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Freight train on Orange and Alexandria Railroad, in Culpeper, Virginia, August 1862
Photograph courtesy of Library of Congress, Prints & Photographs Division, [cwp 4a39520], taken during the main eastern theater of the war, Bull Run, 2nd Battle of Manassas, Virginia, July-August 1862.

Virginia's northern Piedmont is a rolling, open, well-watered region of farms and scattered villages and towns. It occupies the land between two principal Civil War battlegrounds: the Shenandoah Valley and the Washington-Fredericksburg-Richmond axis. During the war, the Manassas Gap and the Orange and Alexandria Railroads traversed the area, augmenting the long-established road network and furnishing the opposing armies with strategically vital transportation and supply routes.

Waves of military activity, large and small, swept through the region periodically. In 1861, the First Battle of Manassas (Bull Run) took place near the Manassas Junction of the two railroads in Prince William County, with troops being rushed into battle by railroad for the first time in American history. The next year, Gen. Robert E. Lee launched his attack into Maryland that culminated at Antietam Creek (Sharpsburg), after first winning


Gen. Edwin V. Sumner and staff in Warrenton, Virginia, main eastern theater of the Civil War, Nov. 13, 1862
Photograph courtesy of Library of Congress, Prints & Photographs Division, [cwp 4a40037]
important victories at Cedar Mountain in Culpeper County and at the Second Battle of Manassas. In 1863, following his brilliant success at Chancellorsville, just west of Fredericksburg, Lee began his invasion of Pennsylvania after a massive cavalry battle at Brandy Station in Culpeper County. Maj. Gen. J.E.B. Stuart, screening the Confederate infantry's march west to the Shenandoah Valley, fought engagements at Aldie, Middleburg, and Upperville in Loudoun and Fauquier Counties. In the fall, after the defeat at Gettysburg, Lee turned on his pursuers and launched an ill-executed attack on the Union army at Bristoe Station in Prince William County. The following spring, Lt. Gen. Ulysses S. Grant began his drive south toward Richmond and Petersburg from the Federal winter encampments in Culpeper County.



Warrenton street scene in front of the Fauquier County Courthouse, August 1862, at the time of the 2nd Battle of Bull Run
Photograph courtesy of Library of Congress, Prints & Photographs Division, [cwp 4a39523]


For most civilians in the Piedmont, their daily lives were interrupted only briefly by the intermittent storms of war. There were two lengthy exceptions: the 18631864 winter encampment of the Union and Confederate armies in Culpeper and Orange Counties respectively, and the exploits of Col. John S. Mosby in Fairfax, Fauquier, and Loudoun Counties--an area known as "Mosby's Confederacy."

After the Confederate defeat at Bristoe Station in October 1863, Maj. Gen. George G. Meade pressed Lee and the Army of Northern Virginia south across the Rapidan River into Orange County. The Union army then settled in for the winter around Culpeper Courthouse in Culpeper County, while the Confederates encamped along the south bank of the Rapidan.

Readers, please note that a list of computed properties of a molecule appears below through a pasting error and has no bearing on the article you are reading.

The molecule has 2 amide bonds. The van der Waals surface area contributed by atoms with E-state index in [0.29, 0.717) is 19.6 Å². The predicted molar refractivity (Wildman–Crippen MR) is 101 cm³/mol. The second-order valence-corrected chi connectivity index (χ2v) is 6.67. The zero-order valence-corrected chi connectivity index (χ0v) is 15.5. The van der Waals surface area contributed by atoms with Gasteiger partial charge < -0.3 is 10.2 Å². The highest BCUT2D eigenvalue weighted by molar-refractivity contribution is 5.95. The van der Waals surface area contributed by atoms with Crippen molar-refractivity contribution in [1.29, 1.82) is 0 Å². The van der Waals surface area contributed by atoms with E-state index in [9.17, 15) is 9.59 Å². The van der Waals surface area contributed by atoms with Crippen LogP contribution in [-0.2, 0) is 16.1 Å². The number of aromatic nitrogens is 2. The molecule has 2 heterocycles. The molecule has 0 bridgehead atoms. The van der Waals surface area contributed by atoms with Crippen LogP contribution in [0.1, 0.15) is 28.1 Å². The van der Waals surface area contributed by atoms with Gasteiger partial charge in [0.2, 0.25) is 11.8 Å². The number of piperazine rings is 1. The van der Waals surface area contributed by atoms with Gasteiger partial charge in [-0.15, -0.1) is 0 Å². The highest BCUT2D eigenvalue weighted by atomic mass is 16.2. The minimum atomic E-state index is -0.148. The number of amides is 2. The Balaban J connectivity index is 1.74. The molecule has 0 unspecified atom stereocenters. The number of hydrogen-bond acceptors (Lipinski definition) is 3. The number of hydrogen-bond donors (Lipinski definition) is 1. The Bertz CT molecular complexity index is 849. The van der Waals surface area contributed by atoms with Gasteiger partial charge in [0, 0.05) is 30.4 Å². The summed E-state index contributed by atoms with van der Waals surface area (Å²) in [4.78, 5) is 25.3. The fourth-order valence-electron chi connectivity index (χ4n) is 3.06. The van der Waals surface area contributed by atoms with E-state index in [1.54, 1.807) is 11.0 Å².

Street scene in front of Culpeper County Courthouse, 1862
Photograph courtesy of Library of Congress, Prints & Photographs Division, [cwp 4a39518]

For some five months, the two combatants studied each other, resupplied and reinforced their armies, and tested each other's lines with occasional thrusts. In March 1864, Grant arrived in Culpeper County, having been appointed commander of all Union armies by President Abraham Lincoln and having decided to accompany Meade rather than remain in Washington. With his presence, the war in Virginia would enter a new and even bloodier phase when the Federals crossed the Rapidan on May 4th to begin a campaign that would inflict some 45 percent casualties on each army within two-and-a-half months.



Col. John S. Mosby
Photograph courtesy of Still Pictures Branch (NWDNS), National Archives at College Park, NWDNS-111-BA-1709


In the northernmost part of the Piedmont, meanwhile, Mosby's Rangers (43d Battalion, Partisan Rangers) harried the Union army's supply lines. Organized by Mosby late in 1862, the Rangers operated successfully until the end of the war and Mosby was mentioned more often by name in Lee's reports than any other Confederate officer. Although they never numbered more than 800, the Rangers were effective against their vastly more numerous foes because Mosby maintained tight discipline and struck quickly when the odds favored him. Grant became so annoyed by their tactics that he ordered captured Rangers hanged without trial. When Mosby immediately retaliated in kind with captured Federals, Grant rescinded the order. Rather than surrender his men, Mosby disbanded the Rangers at Salem, in the heart of his Confederacy, on April 21, 1865.

 



Officers and men of Co. K, 1st U.S. Cavalry, at Brandy Station winter quarters, February 1864
Photograph courtesy of Library of Congress, Prints & Photographs Division, [cwp 4a40057]

After the war, the northern Piedmont soon reverted to its peaceful ways. In the second half of the 20th century, however, the growth of the Washington metropolitan area in Northern Virginia placed increasing development pressure on this rural region. The battlefields of Manassas, Brandy Station, and Bristoe Station became the scenes of fierce engagements between developers and preservationists. Although the economic recession of the late 1980s slowed growth in the region, it may have delayed rather than prevented the steady destruction of this national treasure. The last battle for this hallowed ground has yet to be fought.

John S. Salmon, Staff Historian
Virginia Department of Historic Resources


 

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